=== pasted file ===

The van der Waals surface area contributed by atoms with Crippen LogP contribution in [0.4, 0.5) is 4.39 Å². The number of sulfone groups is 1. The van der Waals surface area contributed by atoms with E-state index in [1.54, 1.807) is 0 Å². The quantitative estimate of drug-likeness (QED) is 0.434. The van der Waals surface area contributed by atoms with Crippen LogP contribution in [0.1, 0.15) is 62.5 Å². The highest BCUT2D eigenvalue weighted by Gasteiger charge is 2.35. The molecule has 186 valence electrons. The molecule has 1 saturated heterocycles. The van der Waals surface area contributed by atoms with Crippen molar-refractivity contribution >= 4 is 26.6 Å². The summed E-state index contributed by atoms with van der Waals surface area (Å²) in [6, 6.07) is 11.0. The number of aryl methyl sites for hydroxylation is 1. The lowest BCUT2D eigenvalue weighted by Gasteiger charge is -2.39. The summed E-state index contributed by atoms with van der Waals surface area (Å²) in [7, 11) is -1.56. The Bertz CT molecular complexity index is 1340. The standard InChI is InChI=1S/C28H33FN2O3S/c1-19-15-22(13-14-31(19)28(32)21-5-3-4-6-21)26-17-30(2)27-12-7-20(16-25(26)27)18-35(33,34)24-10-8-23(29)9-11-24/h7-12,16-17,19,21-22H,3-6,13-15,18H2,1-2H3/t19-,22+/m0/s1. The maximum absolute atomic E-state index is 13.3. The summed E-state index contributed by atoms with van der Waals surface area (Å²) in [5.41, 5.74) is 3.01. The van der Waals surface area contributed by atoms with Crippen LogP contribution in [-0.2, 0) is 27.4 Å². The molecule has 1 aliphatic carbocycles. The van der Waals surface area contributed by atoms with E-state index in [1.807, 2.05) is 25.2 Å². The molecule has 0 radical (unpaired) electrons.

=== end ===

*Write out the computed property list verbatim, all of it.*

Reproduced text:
The van der Waals surface area contributed by atoms with Crippen LogP contribution in [0.4, 0.5) is 4.39 Å². The number of sulfone groups is 1. The van der Waals surface area contributed by atoms with E-state index in [1.54, 1.807) is 0 Å². The quantitative estimate of drug-likeness (QED) is 0.434. The van der Waals surface area contributed by atoms with Crippen LogP contribution in [0.1, 0.15) is 62.5 Å². The highest BCUT2D eigenvalue weighted by Gasteiger charge is 2.35. The molecule has 186 valence electrons. The molecule has 1 saturated heterocycles. The van der Waals surface area contributed by atoms with Crippen molar-refractivity contribution >= 4 is 26.6 Å². The summed E-state index contributed by atoms with van der Waals surface area (Å²) in [6, 6.07) is 11.0. The number of aryl methyl sites for hydroxylation is 1. The lowest BCUT2D eigenvalue weighted by Gasteiger charge is -2.39. The summed E-state index contributed by atoms with van der Waals surface area (Å²) in [7, 11) is -1.56. The Bertz CT molecular complexity index is 1340. The standard InChI is InChI=1S/C28H33FN2O3S/c1-19-15-22(13-14-31(19)28(32)21-5-3-4-6-21)26-17-30(2)27-12-7-20(16-25(26)27)18-35(33,34)24-10-8-23(29)9-11-24/h7-12,16-17,19,21-22H,3-6,13-15,18H2,1-2H3/t19-,22+/m0/s1. The maximum absolute atomic E-state index is 13.3. The summed E-state index contributed by atoms with van der Waals surface area (Å²) in [5.41, 5.74) is 3.01. The van der Waals surface area contributed by atoms with Crippen LogP contribution in [-0.2, 0) is 27.4 Å². The molecule has 1 aliphatic carbocycles. The van der Waals surface area contributed by atoms with E-state index in [1.807, 2.05) is 25.2 Å². The molecule has 0 radical (unpaired) electrons.